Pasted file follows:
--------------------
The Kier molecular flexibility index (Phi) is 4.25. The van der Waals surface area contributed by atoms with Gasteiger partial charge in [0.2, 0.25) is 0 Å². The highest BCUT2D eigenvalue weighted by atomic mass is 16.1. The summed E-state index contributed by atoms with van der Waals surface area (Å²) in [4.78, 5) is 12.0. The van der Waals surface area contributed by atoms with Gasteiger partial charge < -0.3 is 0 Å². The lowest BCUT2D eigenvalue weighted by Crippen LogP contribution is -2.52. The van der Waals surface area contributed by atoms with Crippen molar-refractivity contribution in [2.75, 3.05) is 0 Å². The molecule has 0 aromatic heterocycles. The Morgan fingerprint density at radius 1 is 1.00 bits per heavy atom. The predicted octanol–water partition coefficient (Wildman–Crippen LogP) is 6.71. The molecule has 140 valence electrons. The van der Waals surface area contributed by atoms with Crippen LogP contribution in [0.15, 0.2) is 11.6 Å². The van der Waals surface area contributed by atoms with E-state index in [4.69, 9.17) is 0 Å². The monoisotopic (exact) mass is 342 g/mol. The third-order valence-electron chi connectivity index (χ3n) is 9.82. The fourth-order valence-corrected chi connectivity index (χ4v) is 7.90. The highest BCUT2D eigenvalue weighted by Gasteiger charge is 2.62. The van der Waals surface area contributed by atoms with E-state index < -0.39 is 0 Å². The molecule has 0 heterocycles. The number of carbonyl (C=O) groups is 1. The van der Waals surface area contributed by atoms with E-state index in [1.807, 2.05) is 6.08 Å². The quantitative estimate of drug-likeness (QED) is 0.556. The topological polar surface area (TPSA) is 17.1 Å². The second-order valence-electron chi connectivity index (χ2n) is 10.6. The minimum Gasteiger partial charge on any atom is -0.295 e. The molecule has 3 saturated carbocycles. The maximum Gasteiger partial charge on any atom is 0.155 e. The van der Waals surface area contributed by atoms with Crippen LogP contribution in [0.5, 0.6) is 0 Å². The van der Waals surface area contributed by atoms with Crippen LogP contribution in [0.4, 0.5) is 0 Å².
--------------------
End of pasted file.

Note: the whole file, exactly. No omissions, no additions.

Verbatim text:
The Kier molecular flexibility index (Phi) is 4.25. The van der Waals surface area contributed by atoms with Gasteiger partial charge in [0.2, 0.25) is 0 Å². The highest BCUT2D eigenvalue weighted by atomic mass is 16.1. The summed E-state index contributed by atoms with van der Waals surface area (Å²) in [4.78, 5) is 12.0. The van der Waals surface area contributed by atoms with Gasteiger partial charge < -0.3 is 0 Å². The lowest BCUT2D eigenvalue weighted by Crippen LogP contribution is -2.52. The van der Waals surface area contributed by atoms with Crippen molar-refractivity contribution in [2.75, 3.05) is 0 Å². The molecule has 0 aromatic heterocycles. The Morgan fingerprint density at radius 1 is 1.00 bits per heavy atom. The predicted octanol–water partition coefficient (Wildman–Crippen LogP) is 6.71. The molecule has 140 valence electrons. The van der Waals surface area contributed by atoms with Crippen LogP contribution in [0.15, 0.2) is 11.6 Å². The van der Waals surface area contributed by atoms with E-state index in [4.69, 9.17) is 0 Å². The monoisotopic (exact) mass is 342 g/mol. The third-order valence-electron chi connectivity index (χ3n) is 9.82. The fourth-order valence-corrected chi connectivity index (χ4v) is 7.90. The highest BCUT2D eigenvalue weighted by Gasteiger charge is 2.62. The van der Waals surface area contributed by atoms with E-state index < -0.39 is 0 Å². The molecule has 0 heterocycles. The number of carbonyl (C=O) groups is 1. The van der Waals surface area contributed by atoms with E-state index in [1.807, 2.05) is 6.08 Å². The quantitative estimate of drug-likeness (QED) is 0.556. The topological polar surface area (TPSA) is 17.1 Å². The second-order valence-electron chi connectivity index (χ2n) is 10.6. The minimum Gasteiger partial charge on any atom is -0.295 e. The molecule has 3 saturated carbocycles. The maximum Gasteiger partial charge on any atom is 0.155 e. The van der Waals surface area contributed by atoms with Crippen LogP contribution in [0.5, 0.6) is 0 Å². The van der Waals surface area contributed by atoms with Crippen LogP contribution in [0.4, 0.5) is 0 Å².